Posts Tagged ‘Social Media’
If necessity is the mother of invention, then perhaps imagination is the source of innovation.
In December 2010, I was given the opportunity to write the cover story for Entrepreneur Magazine. The article, “Change: Lessons on What’s Next,” explored the innovation behind three (well four) companies — Foursquare, Square + Twitter, and Zappos. Throughout the years, I’ve had the opportunity to spend time with Dennis Crowley, Jack Dorsey and Tony Hsieh. And over that time, I’ve observed inherent traits that I believe represent the future of business and how companies engage with customers to create a more adaptive and connected infrastructure to compete for the future.
Five years ago today, Twitter’s @Jack published the very first Tweet, the first of billions of Tweets that would eventually change the way millions of people share, learn, and communicate. While other news media (Twitter included) report that Jack’s first Tweet simply stated, “inviting coworkers” – the first tweet on record by @jack actually read, “just setting up my twttr.” That same Tweet was published by all employees at a time when Twitter was actually known as Twttr.
Technorati dates back to 2002, originally launched as a search directory for the blogosphere. By 2008, Technorati was indexing 112.8 million blogs and over 250 million pieces of tagged social media. In 2011, Technorati Media has become a full-fledged new media network.
Every year, the company releases a State of the Blogosphere report that consistently documents the rise and evolution of the blogosphere. While there’s always debate that Twitter and emerging classes of microblogs threaten the blogosphere, Technorati shows that blogs are not only thriving, they’re challenging traditional media in trust and influence.
Social media marketing is gaining in awareness and acceptance by businesses all over the world. According to a recent report published by Burson-Marsteller…
67% of Fortune Global 100 companies use Twitter to directly engage with consumers. This is a 78% increase over the previous year. And, 9 out of 10 companies are talked about on Twitter.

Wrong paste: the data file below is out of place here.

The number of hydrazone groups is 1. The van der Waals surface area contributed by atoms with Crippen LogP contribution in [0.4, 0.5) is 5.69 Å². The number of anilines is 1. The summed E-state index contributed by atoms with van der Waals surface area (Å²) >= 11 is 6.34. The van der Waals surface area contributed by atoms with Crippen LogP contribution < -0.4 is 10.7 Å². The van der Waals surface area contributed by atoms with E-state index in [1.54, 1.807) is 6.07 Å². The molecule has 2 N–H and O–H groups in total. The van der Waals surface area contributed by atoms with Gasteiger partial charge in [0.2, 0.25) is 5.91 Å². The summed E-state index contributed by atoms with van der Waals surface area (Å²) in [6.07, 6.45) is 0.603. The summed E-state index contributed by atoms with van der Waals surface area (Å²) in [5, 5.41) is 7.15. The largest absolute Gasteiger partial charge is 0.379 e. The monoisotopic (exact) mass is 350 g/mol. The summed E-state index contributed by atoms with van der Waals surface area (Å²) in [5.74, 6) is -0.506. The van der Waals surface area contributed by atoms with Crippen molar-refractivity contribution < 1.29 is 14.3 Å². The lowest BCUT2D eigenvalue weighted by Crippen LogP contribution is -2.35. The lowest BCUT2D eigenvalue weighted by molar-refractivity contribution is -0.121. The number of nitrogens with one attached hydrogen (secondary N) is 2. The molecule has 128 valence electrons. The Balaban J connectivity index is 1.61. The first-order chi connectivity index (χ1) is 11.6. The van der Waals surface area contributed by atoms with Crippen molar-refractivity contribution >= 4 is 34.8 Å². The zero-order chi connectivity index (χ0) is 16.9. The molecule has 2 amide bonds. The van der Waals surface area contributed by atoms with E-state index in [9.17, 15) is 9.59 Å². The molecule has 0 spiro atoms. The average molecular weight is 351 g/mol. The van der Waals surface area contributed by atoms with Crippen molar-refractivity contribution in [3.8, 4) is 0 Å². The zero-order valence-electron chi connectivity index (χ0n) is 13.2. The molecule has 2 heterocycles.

I’ve some great news to share with you! One year after its official release Engage 2.0 is now available…
If you just bought the original Engage, don’t worry, this book doesn’t replace it. Engage 2.0 is a different book with a different purpose.
Who owns social media? Is it marketing, customer service, public relations?
Looking at a recent study conducted by the Pivot Conference, the top four departments where social media is currently run are as follows:
2. Public Relations
4. Customer Service
Perhaps, it’s the wrong question to ask however. It’s not unlike asking who owns email. But, here’s another question and as we think about it, let’s broaden our perspective as the answer may not appear immediately.
The Pivot Conference is unique in its focus of seeking and dissecting branding’s next revolution: The Rise of the Social Consumer. In October 2010, the inaugural event took place in New York, uniting brands, agencies, and industry experts to share insights, best practices and also explore the horizon for relevant emerging technologies and methodologies.
Social Media is celebrated for its power to cultivate influential relationships and foster viral conversations. As consumer attention shifts away from traditional mediums and migrates to the golden triangle of mobile, PC, and next generation Web appliances, businesses are racing to engage in the hopes of capturing fleeting awareness and igniting affinity.
Super Bowl XLV is now in the history books. 2011 is the year that the Green Bay Packers reclaimed the NFL Championship. And, it is also the year that now holds the record for the most viewed television broadcast of any kind in U.S. history, attracting an audience of over 111 million viewers.
While many watched the game, it is the advertisements that spark conversations online and offline. Going back to Apple’s 1984 commercial directed by Ridley Scott that introduced the Macintosh, the Super Bowl is now as much about football as it is about the ads that support it.
Guest post written by Ian Greenleigh, Social Media Manager at Bazaarvoice. Follow him on Twitter: @Be3D – This is not a commercial post, but solely the views of Mr. Greenleigh
Brian Solis is a digital analyst, anthropologist, and also a futurist. In his work at Altimeter Group, Solis studies the effects of disruptive technology on business and society. He is an avid keynote speaker and award-winning author who is globally recognized as one of the most prominent thought leaders in digital transformation.
His most recent book, What's the Future of Business: Changing the Way Businesses Create Experiences (WTF), explores the landscape of connected consumerism and how business and customer relationships unfold in four distinct moments of truth. His previous book, The End of Business as Usual, explores the emergence of Generation-C, a new generation of customers and employees and how businesses must adapt to reach them. In 2009, Solis released Engage, which is regarded as the industry reference guide for businesses to market, sell and service in the social web.